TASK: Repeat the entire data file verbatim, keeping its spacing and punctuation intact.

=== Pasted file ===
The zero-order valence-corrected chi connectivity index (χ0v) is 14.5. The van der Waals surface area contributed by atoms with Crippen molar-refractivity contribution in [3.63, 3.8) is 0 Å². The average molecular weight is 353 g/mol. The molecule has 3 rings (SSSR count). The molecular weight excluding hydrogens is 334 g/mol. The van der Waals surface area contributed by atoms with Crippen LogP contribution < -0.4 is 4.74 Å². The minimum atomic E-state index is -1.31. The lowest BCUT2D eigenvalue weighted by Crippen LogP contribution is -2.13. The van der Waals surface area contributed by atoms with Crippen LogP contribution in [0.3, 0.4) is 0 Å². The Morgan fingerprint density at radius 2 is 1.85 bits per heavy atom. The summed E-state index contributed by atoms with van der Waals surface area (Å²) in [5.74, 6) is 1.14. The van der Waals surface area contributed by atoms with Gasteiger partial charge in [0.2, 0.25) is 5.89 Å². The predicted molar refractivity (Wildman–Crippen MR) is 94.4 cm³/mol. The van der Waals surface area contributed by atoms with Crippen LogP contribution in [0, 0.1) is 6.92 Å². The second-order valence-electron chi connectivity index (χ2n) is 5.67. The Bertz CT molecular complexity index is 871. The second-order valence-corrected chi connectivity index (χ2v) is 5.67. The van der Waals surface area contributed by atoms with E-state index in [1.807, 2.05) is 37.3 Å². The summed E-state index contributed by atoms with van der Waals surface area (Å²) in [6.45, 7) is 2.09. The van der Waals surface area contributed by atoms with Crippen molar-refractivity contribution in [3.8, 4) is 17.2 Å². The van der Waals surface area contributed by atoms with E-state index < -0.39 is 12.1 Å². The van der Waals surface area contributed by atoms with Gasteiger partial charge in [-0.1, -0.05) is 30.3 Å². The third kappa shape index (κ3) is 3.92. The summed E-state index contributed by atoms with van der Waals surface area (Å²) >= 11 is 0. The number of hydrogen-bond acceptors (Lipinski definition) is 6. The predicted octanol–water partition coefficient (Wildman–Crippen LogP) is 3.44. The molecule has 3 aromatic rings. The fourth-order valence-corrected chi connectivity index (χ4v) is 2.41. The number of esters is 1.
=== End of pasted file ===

The zero-order valence-corrected chi connectivity index (χ0v) is 14.5. The van der Waals surface area contributed by atoms with Crippen molar-refractivity contribution in [3.63, 3.8) is 0 Å². The average molecular weight is 353 g/mol. The molecule has 3 rings (SSSR count). The molecular weight excluding hydrogens is 334 g/mol. The van der Waals surface area contributed by atoms with Crippen LogP contribution < -0.4 is 4.74 Å². The minimum atomic E-state index is -1.31. The lowest BCUT2D eigenvalue weighted by Crippen LogP contribution is -2.13. The van der Waals surface area contributed by atoms with Crippen LogP contribution in [0.3, 0.4) is 0 Å². The Morgan fingerprint density at radius 2 is 1.85 bits per heavy atom. The summed E-state index contributed by atoms with van der Waals surface area (Å²) in [5.74, 6) is 1.14. The van der Waals surface area contributed by atoms with Gasteiger partial charge in [0.2, 0.25) is 5.89 Å². The predicted molar refractivity (Wildman–Crippen MR) is 94.4 cm³/mol. The van der Waals surface area contributed by atoms with Crippen LogP contribution in [0, 0.1) is 6.92 Å². The second-order valence-electron chi connectivity index (χ2n) is 5.67. The Bertz CT molecular complexity index is 871. The second-order valence-corrected chi connectivity index (χ2v) is 5.67. The van der Waals surface area contributed by atoms with E-state index in [1.807, 2.05) is 37.3 Å². The summed E-state index contributed by atoms with van der Waals surface area (Å²) in [6.45, 7) is 2.09. The van der Waals surface area contributed by atoms with Crippen molar-refractivity contribution in [3.8, 4) is 17.2 Å². The van der Waals surface area contributed by atoms with E-state index < -0.39 is 12.1 Å². The van der Waals surface area contributed by atoms with Gasteiger partial charge in [-0.1, -0.05) is 30.3 Å². The third kappa shape index (κ3) is 3.92. The summed E-state index contributed by atoms with van der Waals surface area (Å²) >= 11 is 0. The number of hydrogen-bond acceptors (Lipinski definition) is 6. The predicted octanol–water partition coefficient (Wildman–Crippen LogP) is 3.44. The molecule has 3 aromatic rings. The fourth-order valence-corrected chi connectivity index (χ4v) is 2.41. The number of esters is 1.